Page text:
C. Davida Ingram
C. Davida Ingram is a conceptual artist whose work creates counter-narratives about race and gender via social practice projects, performances, and installations
C. Davida Ingram
C. Davida Ingram is a conceptual artist whose work creates counter-narratives about race and gender via social practice projects, performances, and installations. Her art explores desire, space, time and memory using blackness as its prism.
Ingram is specifically interested in expanding inquiry-making around 21st century black female subjectivity. Her re-readings of gender, sexuality, economic class, and vernaculars re-conceive of what black female bodies and subjectivities might be and become.
Because she is influenced by theory and cultural studies in particular, Ingram’s work has a postmodern sensibility. She taps emotion. As a director, she has long standing collaborations with video makers and photographers. Her work has incredible plasticity. Her mediums have included Craigslist ads, hypnotists, drones, Facebook click bait, and cell phone videos that examine social and personal relationships. She plots pulse points between the idea of subject and object, social justice and social practice, habit and memory, psyche and soul. Her arts writing, installations, and community projects use radical imagination in disarming ways. She has offered online to cook white men their favorite meals to discuss race and gender. She’s hired a hypnotist to learn the story of why she stopped crying. Along the way, Ingram’s work slides in and out of the realms of autobiography, documentary, fairy tale, and fiction–bringing the black woman’s body into clear view.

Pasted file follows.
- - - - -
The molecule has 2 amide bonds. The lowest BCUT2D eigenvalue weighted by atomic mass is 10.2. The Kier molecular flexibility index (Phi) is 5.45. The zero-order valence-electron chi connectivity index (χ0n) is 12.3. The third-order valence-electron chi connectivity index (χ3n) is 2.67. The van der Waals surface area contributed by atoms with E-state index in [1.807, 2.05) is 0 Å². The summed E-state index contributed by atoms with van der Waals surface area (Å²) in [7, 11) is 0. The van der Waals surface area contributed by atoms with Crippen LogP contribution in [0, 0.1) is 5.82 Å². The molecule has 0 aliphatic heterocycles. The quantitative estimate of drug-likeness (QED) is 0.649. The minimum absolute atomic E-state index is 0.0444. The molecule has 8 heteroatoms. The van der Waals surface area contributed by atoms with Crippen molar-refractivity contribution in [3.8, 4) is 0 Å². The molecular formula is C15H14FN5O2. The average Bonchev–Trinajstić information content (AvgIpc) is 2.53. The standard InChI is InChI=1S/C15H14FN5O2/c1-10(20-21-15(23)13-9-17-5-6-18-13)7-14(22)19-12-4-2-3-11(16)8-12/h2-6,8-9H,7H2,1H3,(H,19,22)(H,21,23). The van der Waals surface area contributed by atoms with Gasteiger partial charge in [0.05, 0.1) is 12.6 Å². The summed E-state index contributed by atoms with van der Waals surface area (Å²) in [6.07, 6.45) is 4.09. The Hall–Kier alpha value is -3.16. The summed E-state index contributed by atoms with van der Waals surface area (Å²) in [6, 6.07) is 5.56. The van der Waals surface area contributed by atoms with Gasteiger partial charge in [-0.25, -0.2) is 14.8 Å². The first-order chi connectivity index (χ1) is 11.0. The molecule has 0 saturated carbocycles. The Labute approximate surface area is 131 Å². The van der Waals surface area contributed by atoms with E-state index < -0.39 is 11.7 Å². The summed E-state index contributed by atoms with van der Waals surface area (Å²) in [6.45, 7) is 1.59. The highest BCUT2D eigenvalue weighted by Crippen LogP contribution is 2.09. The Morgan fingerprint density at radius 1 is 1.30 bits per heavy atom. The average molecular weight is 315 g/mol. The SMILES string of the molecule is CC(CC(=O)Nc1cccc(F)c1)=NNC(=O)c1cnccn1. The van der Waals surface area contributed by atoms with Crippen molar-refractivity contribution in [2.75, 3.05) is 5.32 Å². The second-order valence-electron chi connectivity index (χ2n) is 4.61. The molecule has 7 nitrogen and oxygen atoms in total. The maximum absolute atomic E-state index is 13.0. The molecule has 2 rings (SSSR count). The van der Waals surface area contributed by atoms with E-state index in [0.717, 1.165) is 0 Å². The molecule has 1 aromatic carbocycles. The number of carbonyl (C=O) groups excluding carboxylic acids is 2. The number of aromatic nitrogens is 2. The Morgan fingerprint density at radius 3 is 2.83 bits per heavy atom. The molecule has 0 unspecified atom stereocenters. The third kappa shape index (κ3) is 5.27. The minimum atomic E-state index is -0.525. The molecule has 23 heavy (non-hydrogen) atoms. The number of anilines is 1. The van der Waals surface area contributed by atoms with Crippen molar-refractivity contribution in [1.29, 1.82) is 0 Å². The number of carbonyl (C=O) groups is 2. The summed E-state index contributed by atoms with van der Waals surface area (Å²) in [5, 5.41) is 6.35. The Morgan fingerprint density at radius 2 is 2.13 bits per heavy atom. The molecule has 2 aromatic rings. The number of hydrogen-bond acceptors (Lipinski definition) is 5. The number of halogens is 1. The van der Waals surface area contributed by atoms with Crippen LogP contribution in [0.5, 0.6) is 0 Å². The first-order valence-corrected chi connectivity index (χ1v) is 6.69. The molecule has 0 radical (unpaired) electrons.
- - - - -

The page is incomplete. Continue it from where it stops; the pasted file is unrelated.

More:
C. Davida Ingram is an award-winning artist and civic leader born in Chicago and based in Seattle, Washington. Her artwork, curatorial projects, and writing all discuss race and gender via lens-based media, social practice, performance art, lyrical essay and installation art. Ingram has exhibited at the Frye Art Museum, Northwest African American Museum, Bridge Productions, Intiman Theater, Town Hall in Seattle, Evergreen College and more. Her writing has appeared in Arcade, Ms. Magazine blog, The James Franco Review, and The Stranger.
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